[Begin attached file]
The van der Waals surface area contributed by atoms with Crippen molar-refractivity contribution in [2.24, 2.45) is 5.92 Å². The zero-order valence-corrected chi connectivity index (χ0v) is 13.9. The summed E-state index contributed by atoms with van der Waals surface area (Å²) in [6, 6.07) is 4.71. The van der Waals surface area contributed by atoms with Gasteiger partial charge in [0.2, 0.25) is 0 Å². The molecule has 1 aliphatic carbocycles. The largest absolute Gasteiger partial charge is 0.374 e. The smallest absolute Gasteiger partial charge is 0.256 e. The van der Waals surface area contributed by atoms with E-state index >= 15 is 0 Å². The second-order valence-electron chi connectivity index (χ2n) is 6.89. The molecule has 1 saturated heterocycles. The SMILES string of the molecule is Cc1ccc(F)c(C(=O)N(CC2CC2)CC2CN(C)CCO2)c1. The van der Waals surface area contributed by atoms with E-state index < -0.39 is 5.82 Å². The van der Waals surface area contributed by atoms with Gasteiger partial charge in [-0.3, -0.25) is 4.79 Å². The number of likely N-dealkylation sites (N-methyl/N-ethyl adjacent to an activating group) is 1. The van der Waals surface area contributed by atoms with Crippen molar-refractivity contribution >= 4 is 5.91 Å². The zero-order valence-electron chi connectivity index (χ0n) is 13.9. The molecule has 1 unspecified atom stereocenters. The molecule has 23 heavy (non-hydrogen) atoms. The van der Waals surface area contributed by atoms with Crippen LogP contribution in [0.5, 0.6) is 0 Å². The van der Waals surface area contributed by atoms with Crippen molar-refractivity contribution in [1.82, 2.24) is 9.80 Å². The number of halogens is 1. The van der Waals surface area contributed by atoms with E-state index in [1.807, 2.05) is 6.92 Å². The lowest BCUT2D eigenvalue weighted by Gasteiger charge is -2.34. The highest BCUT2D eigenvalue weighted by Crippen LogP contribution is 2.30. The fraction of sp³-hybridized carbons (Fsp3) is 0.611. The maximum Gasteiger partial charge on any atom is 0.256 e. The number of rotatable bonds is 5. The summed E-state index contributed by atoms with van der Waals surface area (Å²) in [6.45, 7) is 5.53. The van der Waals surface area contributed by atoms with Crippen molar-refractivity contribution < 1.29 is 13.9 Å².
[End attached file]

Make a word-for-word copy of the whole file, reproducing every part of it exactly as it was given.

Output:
The van der Waals surface area contributed by atoms with Crippen molar-refractivity contribution in [2.24, 2.45) is 5.92 Å². The zero-order valence-corrected chi connectivity index (χ0v) is 13.9. The summed E-state index contributed by atoms with van der Waals surface area (Å²) in [6, 6.07) is 4.71. The van der Waals surface area contributed by atoms with Gasteiger partial charge in [0.2, 0.25) is 0 Å². The molecule has 1 aliphatic carbocycles. The largest absolute Gasteiger partial charge is 0.374 e. The smallest absolute Gasteiger partial charge is 0.256 e. The van der Waals surface area contributed by atoms with E-state index >= 15 is 0 Å². The second-order valence-electron chi connectivity index (χ2n) is 6.89. The molecule has 1 saturated heterocycles. The SMILES string of the molecule is Cc1ccc(F)c(C(=O)N(CC2CC2)CC2CN(C)CCO2)c1. The van der Waals surface area contributed by atoms with E-state index < -0.39 is 5.82 Å². The van der Waals surface area contributed by atoms with Gasteiger partial charge in [-0.3, -0.25) is 4.79 Å². The number of likely N-dealkylation sites (N-methyl/N-ethyl adjacent to an activating group) is 1. The van der Waals surface area contributed by atoms with Crippen molar-refractivity contribution >= 4 is 5.91 Å². The zero-order valence-electron chi connectivity index (χ0n) is 13.9. The molecule has 1 unspecified atom stereocenters. The molecule has 23 heavy (non-hydrogen) atoms. The van der Waals surface area contributed by atoms with Crippen LogP contribution in [0.5, 0.6) is 0 Å². The van der Waals surface area contributed by atoms with Crippen molar-refractivity contribution in [1.82, 2.24) is 9.80 Å². The number of halogens is 1. The van der Waals surface area contributed by atoms with E-state index in [1.807, 2.05) is 6.92 Å². The lowest BCUT2D eigenvalue weighted by Gasteiger charge is -2.34. The highest BCUT2D eigenvalue weighted by Crippen LogP contribution is 2.30. The fraction of sp³-hybridized carbons (Fsp3) is 0.611. The maximum Gasteiger partial charge on any atom is 0.256 e. The number of rotatable bonds is 5. The summed E-state index contributed by atoms with van der Waals surface area (Å²) in [6.45, 7) is 5.53. The van der Waals surface area contributed by atoms with Crippen molar-refractivity contribution < 1.29 is 13.9 Å².